Gifts of the North

This time last year we released a very special limited edition hat (or toque as we Canadians like to call it). It was the product of generous Yukon businesses who care about Yukon’s wildlife.  The 5 premium toques included a donation to the Preserve. They sold out in just a day and a half!

The partnerships have continued to grow and we’re really excited to release 2 different limited edition toque styles (4 available of each style) again this Christmas! These toques were made exclusively in the north, inspired by the north. The Yukon is home to incredible people who love to celebrate and honour the uniqueness of this land. This hat directly supports the diverse community that makes this place and its people so unique!

These limited edition hats go on sale at the Preserve on Friday, December 20th.

Hand-knitted in Whitehorse

Last year we were fortunate enough to connect with a very under-the-radar knitting talent, Liz Sutton of Treeline Knits located right here in Whitehorse. Liz, like the other featured small business owners, weaved from passionate hobby into notable entrepreneurs. She balances this passion with a full time job, a love of running and sharing time with friends and her fluffy companions in Yukon’s grand landscapes. Each of these 8 hats were hand knitted and fashioned by Liz Sutton, especially for the Yukon Wildlife Preserve.


Toque 1: Local Hand Dyed 100% Candian Merino Wool

For the first toque, Liz sourced her wool from a little northern yarn shop with a big heart called Itsy Bitsy Yarn Store, located in downtown Whitehorse. The owner, Heather Sealey pours her heart into her store, into sharing her love and knowledge of knitting to every customer she encounters, and into encouraging and inspiring the local and northern flare.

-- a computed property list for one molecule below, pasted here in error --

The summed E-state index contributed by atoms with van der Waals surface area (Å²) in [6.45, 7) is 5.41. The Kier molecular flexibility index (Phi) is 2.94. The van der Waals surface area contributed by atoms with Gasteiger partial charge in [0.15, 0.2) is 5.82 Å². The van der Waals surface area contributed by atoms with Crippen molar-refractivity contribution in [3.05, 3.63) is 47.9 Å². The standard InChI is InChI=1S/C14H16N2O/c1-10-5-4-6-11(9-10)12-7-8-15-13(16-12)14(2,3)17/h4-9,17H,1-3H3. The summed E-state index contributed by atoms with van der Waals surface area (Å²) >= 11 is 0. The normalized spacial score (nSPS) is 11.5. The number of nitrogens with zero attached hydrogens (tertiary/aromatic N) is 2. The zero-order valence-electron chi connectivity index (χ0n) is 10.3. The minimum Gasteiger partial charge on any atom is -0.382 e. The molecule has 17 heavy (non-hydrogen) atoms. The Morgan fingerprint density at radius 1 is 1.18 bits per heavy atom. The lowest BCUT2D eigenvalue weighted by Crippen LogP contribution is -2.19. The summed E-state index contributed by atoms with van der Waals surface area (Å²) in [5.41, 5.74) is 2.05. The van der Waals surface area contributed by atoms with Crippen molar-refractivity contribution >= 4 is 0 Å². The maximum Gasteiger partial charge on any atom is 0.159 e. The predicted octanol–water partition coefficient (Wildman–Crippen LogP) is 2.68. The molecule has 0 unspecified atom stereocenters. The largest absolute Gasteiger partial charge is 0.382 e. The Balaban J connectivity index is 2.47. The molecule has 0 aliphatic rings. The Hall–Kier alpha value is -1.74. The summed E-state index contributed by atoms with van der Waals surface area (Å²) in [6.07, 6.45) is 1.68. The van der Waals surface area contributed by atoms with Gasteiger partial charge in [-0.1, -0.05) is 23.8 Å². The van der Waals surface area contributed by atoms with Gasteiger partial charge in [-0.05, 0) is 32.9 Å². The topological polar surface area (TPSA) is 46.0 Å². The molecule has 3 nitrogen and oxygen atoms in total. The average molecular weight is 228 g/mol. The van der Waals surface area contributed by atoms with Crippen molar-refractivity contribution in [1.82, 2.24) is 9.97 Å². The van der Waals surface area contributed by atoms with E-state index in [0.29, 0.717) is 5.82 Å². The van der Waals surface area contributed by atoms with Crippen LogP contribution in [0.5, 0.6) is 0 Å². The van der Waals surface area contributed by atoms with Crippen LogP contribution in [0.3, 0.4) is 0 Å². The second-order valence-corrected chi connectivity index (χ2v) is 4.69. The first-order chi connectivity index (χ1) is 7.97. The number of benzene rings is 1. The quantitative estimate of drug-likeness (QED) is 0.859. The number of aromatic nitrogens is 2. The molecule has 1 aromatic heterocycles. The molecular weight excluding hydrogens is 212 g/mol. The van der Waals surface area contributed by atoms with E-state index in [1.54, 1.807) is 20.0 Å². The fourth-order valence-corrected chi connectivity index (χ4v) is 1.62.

Heather prides herself on working with other local proprietors who produce yarns, locally made wood and antler buttons, other Yukon made accessories, and in the case of this hat, local hand-dyed yarns. Crux Fibres is a product of local Brittany Vogt whose little hobby quickly turned into a business, “Dyeing yarn became an avenue for my deep desire to master creative arts. Playing with professional dyes and quality yarn isn’t easy, it’s a real challenge, but once you get over that crux, that difficult part and start to see the complimentary dance in the water, a real beautiful thing happens. A tapestry of colour emerges”. Who doesn’t love when passion turns into profit and pride in a beautiful piece of art. The wool Brittany uses is 100% Canadian merino wool.


Toque 2: Canadian Muskox Qiviut Blend

For the second toque, Liz worked with Itsy Bitsy Yarn Store to source qiviut from Nunavut Qiviut.

Nunavut Qiviut in turn sources arctic fibres from the Kugluktuk area of the Yukon’s more eastern territorial neighbour, Nunavut. Here, and across the circumpolar north, wonderfully woolly, ice-age creatures roam the barren landscape. Muskox are formidable animals of the arctic whom managed to survive an era that most animals (including the woolly mammoth) did not. Muskox are both a majestic and extraordinary creature, not only because of its luxurious fibre but its remarkable place in history. Today, muskox continue to provide an incredible and valuable support system to the people and communities of this shared landscape.

The Inuit name for muskox is Umingmack, “the animal with skin like a beard.” The undercoat wool belonging to this animal gives it the ability to thrive in the extreme arctic environment but also is an animal harvested by Inuit’s for traditional purposes like winter sleeping mats, protein for elders and families.

Nunavut Qiviut works with these local harvesters and community members to purchase the qiviut wool for fibre production. This on the ground activity by Nunavut Qiviut supports food security, a wage economy, cultural continuity and traditional Inuit lifestyles in an ethical and fair manner.

Sustainably Trapped in the Yukon